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One Out of Every Five Children Will be Born Without Health Care

According to Save the Children, nearly one out of every five children (17.9%)  born this year (2024) will be born without health care or medical care, without the presence of a doctor, midwife, or nurse, which poses significant risks to both the infants and their mothers. Conflict and climate change are contributing factors that are pushing critical maternal health services out of reach.

The organization’s recent analysis also reveals that over a fifth of births will occur outside of health facilities, with this number increasing to almost half in conflict-affected areas. The report, titled “Silent Emergency: Women Dying to Give Life,” estimates that 24 million mothers will deliver without medical assistance, while 28 million will give birth outside of health facilities.

Save the Children warns that the rise in conflicts, climate-related disasters, humanitarian crises, and threats against reproductive health and human rights are hindering progress towards a safer world where childbirth is not a life-threatening experience for millions of women.

In Somalia, the impact of the climate crisis is severe, and the country is among the top 10 worst conflict-affected nations for children. Shockingly, only 31.9% of women in Somalia have access to skilled birth attendance, marking the lowest rate globally.

Rahma, a 32-year-old woman, shared her experience of giving birth in Beledweyne hospital with the support of Save the Children and the Damal Caafimaad Project. She described her previous home births as traumatic, emphasizing the lack of professional medical assistance and the dangerous situations she faced. However, with the care of the hospital’s midwifery team, Rahma successfully delivered a healthy baby boy named Ahmed. She expressed gratitude for the support received, including guidance on breastfeeding and postnatal care.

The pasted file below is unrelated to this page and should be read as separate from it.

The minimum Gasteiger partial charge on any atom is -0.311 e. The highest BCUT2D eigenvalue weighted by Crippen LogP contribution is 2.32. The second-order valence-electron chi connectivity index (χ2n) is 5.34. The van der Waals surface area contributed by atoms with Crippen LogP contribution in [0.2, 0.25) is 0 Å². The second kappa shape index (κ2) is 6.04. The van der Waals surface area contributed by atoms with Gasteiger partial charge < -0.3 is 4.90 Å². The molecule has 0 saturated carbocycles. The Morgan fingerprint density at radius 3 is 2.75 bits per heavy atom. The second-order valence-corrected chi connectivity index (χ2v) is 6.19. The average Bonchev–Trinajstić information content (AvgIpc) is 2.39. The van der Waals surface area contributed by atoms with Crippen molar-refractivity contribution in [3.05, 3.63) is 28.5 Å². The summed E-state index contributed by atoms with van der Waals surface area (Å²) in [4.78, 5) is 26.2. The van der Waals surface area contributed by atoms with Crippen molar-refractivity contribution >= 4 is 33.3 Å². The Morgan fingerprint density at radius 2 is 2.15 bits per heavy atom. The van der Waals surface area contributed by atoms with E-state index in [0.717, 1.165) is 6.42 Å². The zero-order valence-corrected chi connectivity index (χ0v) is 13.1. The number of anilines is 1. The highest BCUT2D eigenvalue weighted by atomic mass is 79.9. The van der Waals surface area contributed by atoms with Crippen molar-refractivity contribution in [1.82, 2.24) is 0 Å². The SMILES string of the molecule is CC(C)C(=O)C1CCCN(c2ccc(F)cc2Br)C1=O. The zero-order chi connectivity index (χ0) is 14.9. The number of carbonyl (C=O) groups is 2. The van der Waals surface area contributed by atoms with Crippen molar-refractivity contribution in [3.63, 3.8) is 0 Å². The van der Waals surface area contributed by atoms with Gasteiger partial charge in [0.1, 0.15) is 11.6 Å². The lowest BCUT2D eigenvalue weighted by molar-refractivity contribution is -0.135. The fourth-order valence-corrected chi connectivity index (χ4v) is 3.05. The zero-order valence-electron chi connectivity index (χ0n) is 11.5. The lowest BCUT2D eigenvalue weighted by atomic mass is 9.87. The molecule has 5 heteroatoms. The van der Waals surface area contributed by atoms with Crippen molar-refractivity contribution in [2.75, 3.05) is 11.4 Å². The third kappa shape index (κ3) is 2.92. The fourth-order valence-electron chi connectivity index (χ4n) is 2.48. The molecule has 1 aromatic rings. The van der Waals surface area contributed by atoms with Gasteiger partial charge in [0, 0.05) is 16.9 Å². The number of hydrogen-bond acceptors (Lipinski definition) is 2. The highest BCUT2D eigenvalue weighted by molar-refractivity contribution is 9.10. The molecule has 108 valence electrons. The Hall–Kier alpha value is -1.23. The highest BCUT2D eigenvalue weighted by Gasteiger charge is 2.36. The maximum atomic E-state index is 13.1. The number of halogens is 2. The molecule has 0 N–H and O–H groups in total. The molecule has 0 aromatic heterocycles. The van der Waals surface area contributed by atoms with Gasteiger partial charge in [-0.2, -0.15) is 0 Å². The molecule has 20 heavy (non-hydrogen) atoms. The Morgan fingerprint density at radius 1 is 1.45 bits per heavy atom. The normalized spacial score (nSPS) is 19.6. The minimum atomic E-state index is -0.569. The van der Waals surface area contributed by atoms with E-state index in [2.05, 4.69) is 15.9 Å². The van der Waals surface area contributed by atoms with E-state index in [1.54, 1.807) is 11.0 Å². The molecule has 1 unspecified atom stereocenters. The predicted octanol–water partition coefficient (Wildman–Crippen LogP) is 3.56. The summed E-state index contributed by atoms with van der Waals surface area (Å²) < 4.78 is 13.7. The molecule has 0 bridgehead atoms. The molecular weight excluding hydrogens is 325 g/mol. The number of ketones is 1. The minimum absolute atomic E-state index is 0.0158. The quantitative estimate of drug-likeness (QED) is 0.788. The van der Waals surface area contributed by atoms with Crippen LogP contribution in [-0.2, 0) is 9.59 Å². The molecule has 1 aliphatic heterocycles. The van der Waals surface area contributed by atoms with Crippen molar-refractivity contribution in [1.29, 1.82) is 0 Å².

Climate change is exacerbating the frequency and intensity of extreme heat and wildfires, resulting in increased risks of preterm birth, stillbirths, and pregnancy complications, as stated by Save the Children.

The analysis reveals that due to escalating global conflicts, pregnant women in war-torn areas are three times more likely to deliver without the presence of a doctor, midwife, or nurse. Furthermore, nearly half of births (44%) in conflict zones occur outside of health facilities, in contrast to only 15% in other regions.

The devastating consequences of conflict are most apparent in Gaza, where continuous bombardment, siege, and hindrance of aid deliveries have decimated the healthcare system. Save the Children’s recent study identified a minimum of 435 attacks on health facilities or personnel between October 7, 2023, and early April 2024 – equivalent to 73 attacks per month of conflict.

While progress in global maternal health was advancing a decade ago, the current trajectory towards achieving the UN target of 70 deaths per 100,000 births worldwide by 2030 has stalled. Research from the World Health Organization indicates that a woman succumbs to childbirth or pregnancy-related complications every two minutes.

Save the Children emphasizes the necessity for governments to safeguard the lives of women and children by implementing robust primary healthcare, comprehensive sexual and reproductive services, and education, supported by effective and sustainable financing. Leaders must also resist any regression in sexual and reproductive health and human rights advancements.

Marionka Pohl, the Global Head of Health Policy and Advocacy at Save the Children, highlighted that in both conflict zones and climate change hotspots, children are the most vulnerable and affected, even from the moment they are born. Mothers and infants in these environments face heightened risks, resulting in more children growing up without a mother and more mothers experiencing the anguish of losing their newborns.

It is imperative that women, including those residing in the most isolated and perilous regions globally, are provided with medical assistance, resources, and the opportunity to avail reproductive services and education. Taking action promptly is crucial; any negligence in upholding the advancements achieved in recent decades will result in women and children bearing the consequences.

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